Dylan straightens his entire self out on top of the tube, elongated and nearly hyperventilating with worry.
We laughingly decide it is time to give up the tubes.
Eight people and 2 coolers in a 6-man raft.
The tubes glide empty behind us as we fill up the raft with gaity and contentment.
Black River Boys (2006)
D.J. Heatherly Hall
Prepare, pack, plan, provide
Sun, hugs, mud, bugs
Filthy fingers. Happy feelings
Finding tree stars and tree nuts
Four-wheeling to a fishing spot
Our little bit of paradise
Where the River runs shallow and secluded.
Floating in clear coolness with eyes full of brightness
Dylan’s curiosity along with Devin’s sweet smiles.
Brings contentment to the family.
Small voice questioning all around us
What are those lines?
As Dylan points to the ripples in the water
Bordering us silently, moving as we slowly glide.
What is that sound?
Listening to concealed birds screech over head.
What are those things?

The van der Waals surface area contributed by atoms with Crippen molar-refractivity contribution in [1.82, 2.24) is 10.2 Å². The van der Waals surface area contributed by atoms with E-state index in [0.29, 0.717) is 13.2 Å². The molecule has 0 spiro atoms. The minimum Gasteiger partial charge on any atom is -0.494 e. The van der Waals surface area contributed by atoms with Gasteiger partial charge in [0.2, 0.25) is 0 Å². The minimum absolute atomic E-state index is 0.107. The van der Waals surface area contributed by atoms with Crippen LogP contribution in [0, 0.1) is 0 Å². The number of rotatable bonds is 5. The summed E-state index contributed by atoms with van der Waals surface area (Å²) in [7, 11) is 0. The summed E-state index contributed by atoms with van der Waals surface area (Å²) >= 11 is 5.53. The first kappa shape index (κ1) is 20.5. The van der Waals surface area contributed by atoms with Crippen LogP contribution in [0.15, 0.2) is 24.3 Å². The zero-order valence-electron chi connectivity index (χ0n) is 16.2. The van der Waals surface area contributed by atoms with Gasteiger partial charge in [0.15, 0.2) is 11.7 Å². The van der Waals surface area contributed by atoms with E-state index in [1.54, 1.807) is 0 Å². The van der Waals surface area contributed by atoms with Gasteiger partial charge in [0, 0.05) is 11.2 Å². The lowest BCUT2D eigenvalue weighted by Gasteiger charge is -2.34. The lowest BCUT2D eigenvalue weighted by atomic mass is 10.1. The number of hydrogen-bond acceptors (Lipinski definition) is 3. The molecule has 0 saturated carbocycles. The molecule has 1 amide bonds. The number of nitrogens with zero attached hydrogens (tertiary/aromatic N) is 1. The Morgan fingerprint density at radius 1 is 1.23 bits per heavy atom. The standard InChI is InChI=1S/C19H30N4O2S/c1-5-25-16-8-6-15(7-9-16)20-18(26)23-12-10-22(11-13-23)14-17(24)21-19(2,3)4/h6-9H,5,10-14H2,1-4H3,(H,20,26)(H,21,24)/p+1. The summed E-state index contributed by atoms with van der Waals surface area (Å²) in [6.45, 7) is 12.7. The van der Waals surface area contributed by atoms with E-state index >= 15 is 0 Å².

Looking intently at the polished pebbles under foot.
Tiny fishes scatter in all directions
Yet, the plastic red one is continually caught
Proudly on the end of Dylan’s reel.
Canoeist’s float towards us
Small talk begins. They comment
about our boys in the River.
Devin coyly smiles at them
Dylan shyly looks away, grinning.
Canoeist’s drift lazily past us
And Dylan quietly says to me,“I did not talk”.
Heather and Bobby take a walk, take a break
Alone together to float downstream.
Dylan tells me, “I can’t see.”
“See what?” I ask.
“My best friends” he says in his small voice.
He misses his mom and dad.
They are his world.
Minutes later he sees them floating towards us
he points at them excitedly with his whole self smiling.
Back at our camp site quick showers
Washing away sunscreen and sweat
Primed for evenings’ bug spray and smoke
Blued-eyed dimpled Devin bounces happily in his walker
As we work our magic on the grill.
Snuggled in their tent, our boys doze off before dark.
Time for adults. Starry nights and wine lead to talk
About life, the future, and The Universe.
Rise and shine to a dewy day.
Dylan chases his early morning shadows.
While running from hand monsters.
“It’s getting me, it’s getting me.”
Giggling all the while.
Early a.m. energy and excitement.
Stooping, exploring, digging, collecting
Acorns, rocks, leaves, memories.
Arms wide with joy, high stepping and spinning.
“Whats happening to me?” Dylan laughs.
His feet, in constant motion.
Coffee savored over warmth of the fire.
Simple moments make the grandest of occasions.
Dylan’s sweet comments and Devin’s carefree smiles.
Our Black River Boys.